The experimental synth-driven sound that was executed in Taylor’s last album, “reputation” is brought back yet again, this time with an even stronger message. Personally, I didn’t enjoy the music of this track as much as I did the others, but the lyrics and underlying connotation makes up for it. She sings about gender equality in the music industry and how her life as a pop star might’ve ended a lot differently if she were to be a man rather than a woman. The bridge is probably this song’s best feature, consisting of a catchy tune and some lyrics that will make your jaw drop.

 

Track 5: The Archer

Swift released this song a few weeks before the album came out not as a single, but rather as a gift to her fans. It’s common for her to include some of her most passionate and emotional songs as track 5 in her albums, and after her two upbeat singles were released, Taylor decided she wanted to present this song as well to show the “other side of the album”. This song is a personal dive into relationship anxiety and fears about growing up and failing the people she loves. An airy beat and synth piano that continuously plays in the background leaves listeners refreshed, while also managing to make a few tears drop every now and then.

 

Track 6: I Think He Knows

Similarly to “I Forgot That You Existed”, this song contains an upbeat and pop sound that can make anyone start dancing in their seat and vocal inflections that add unique personality. It’s also one of the few songs on the album that comes across as mature, in the sense that Taylor sings about making someone fall in love with her while also falling herself. She takes listeners through the feelings you get when a relationship is full of fun and laughter. One of the features I enjoyed the most was the snaps that play on beat. Surely it could make you snap along too and turn any bad mood into a good one. 

 

Track 7: Miss Americana & The Heartbreak Prince

This song is one of my personal favorites off the album, with a mysterious vibe and mystical chord progression. The entire song is written as one giant metaphor, comparing her fears about a relationship to a highschool experience. One of the most interesting elements in this song was pointed out to me by my friend, which is the samples of cheerleaders screaming the words “go”, “fight” and “win” during the bridge and ending chorus. Swift writes a message around those words, which just adds to the metaphorical highschool football game she is playing. Along with the ominous feeling listeners get when first hearing the music, the spine-chilling message Taylor manages to write also leaves a substantial impact.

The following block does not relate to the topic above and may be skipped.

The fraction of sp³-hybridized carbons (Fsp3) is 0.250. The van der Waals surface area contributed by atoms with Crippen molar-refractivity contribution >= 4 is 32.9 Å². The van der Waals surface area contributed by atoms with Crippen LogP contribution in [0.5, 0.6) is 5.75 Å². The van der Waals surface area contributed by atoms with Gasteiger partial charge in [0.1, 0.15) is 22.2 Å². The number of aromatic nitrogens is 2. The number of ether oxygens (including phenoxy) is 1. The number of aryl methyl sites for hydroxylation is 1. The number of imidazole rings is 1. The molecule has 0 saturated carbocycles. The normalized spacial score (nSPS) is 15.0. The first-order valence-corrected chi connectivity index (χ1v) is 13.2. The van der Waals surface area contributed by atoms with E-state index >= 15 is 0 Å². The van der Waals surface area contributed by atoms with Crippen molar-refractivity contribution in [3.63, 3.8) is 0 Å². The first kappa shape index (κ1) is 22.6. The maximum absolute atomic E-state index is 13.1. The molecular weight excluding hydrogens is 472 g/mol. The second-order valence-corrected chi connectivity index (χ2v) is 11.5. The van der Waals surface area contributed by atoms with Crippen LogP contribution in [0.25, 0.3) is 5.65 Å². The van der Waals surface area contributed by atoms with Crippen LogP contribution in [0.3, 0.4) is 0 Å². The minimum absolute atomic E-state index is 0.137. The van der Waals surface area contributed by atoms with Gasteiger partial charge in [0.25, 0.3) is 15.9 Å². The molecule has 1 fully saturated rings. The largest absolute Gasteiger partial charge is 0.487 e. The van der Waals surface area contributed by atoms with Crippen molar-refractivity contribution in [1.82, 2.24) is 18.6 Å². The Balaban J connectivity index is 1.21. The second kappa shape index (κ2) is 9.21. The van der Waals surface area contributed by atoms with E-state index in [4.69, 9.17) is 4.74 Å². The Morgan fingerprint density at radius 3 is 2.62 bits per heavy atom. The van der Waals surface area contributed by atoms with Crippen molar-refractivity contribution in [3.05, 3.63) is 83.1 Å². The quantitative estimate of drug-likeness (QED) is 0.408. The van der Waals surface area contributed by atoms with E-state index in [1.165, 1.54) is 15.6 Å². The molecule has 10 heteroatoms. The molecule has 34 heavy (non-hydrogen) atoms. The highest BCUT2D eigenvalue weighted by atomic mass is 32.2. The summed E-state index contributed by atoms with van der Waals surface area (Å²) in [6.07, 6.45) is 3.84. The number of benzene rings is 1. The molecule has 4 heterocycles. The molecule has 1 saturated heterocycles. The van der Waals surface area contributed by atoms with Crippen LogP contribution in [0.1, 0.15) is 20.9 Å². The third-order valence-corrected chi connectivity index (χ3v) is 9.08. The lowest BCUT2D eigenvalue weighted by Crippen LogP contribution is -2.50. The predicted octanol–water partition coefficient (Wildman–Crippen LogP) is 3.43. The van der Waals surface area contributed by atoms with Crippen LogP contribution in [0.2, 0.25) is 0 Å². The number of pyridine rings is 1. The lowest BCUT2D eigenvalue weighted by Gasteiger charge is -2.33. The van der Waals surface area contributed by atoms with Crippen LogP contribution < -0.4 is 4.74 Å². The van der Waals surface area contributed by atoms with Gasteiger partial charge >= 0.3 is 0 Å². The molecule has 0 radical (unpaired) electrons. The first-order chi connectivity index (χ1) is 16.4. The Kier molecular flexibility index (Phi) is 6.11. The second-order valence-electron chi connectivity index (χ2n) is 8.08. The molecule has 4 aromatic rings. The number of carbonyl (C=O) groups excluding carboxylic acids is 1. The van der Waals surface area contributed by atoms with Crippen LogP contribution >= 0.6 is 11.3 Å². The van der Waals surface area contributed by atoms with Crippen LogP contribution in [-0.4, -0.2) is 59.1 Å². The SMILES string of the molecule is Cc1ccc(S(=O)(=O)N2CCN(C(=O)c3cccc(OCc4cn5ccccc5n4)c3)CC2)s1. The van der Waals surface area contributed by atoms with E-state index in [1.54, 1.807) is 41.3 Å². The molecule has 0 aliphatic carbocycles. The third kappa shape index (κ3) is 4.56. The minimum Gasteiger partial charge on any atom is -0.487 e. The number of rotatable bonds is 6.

Track 8: Paper Rings

The first verse of things song IMMEDIATELY pulls listeners in with a distorted effect on Swift’s vocals and deep bass that give it almost a retro vibe. That shifts into a more fairytale feeling when the chorus rolls around. This is one of the best tracks on here, becoming the ultimate romance song for anybody who feels head-over-heels in love with their significant other. She sings about being so infatuated with someone that she’d “marry them with paper rings,” which is one of the cutest lyrics I’ve ever heard. It’s the type of song that can make someone feel in love even if they aren’t even in a relationship. 10/10 recommend. Would listen again. 

 

Track 9: Cornelia Street

At first, this song seemed like it was going to be on the sadder side of love, but I quickly realized that’s not at all what Swift had in mind when producing this track. This 5-minute long romantic, soft pop ballad goes in detail about the ups and downs experienced through a long-term relationship and how in the end, it all ends well. By the time the second verse hits, she’s already pulled you in with loving lyrics that makes it feel as if you’re dancing under the stars with your soulmate. In fact, this is one of the songs Taylor said she was most excited for people to hear when doing interviews before the albums release, and now I can totally understand why.

 

Track 10: Death By A Thousand Cuts

At first glance, the title made me think this was going to be a darker and more fierce song with back-stabbing messages, but just like “Cornelia Street”, I was surprised. The song starts with layered angelic harmonies, which were nothing like I was expecting. Not only that, but the chorus of this remenisant track has a heavenly piano sample and an electric guitar riff that takes me back to early 2000’s music. Taylor shows off her song-writing skills yet again by comparing the heartbreak of missing a partner to the feeling of “death by a thousand cuts”, a metaphor that highlights just how much pain she feels. I mean, distance is said to make the heart grow stronger, right?

 

Track 11: London Boy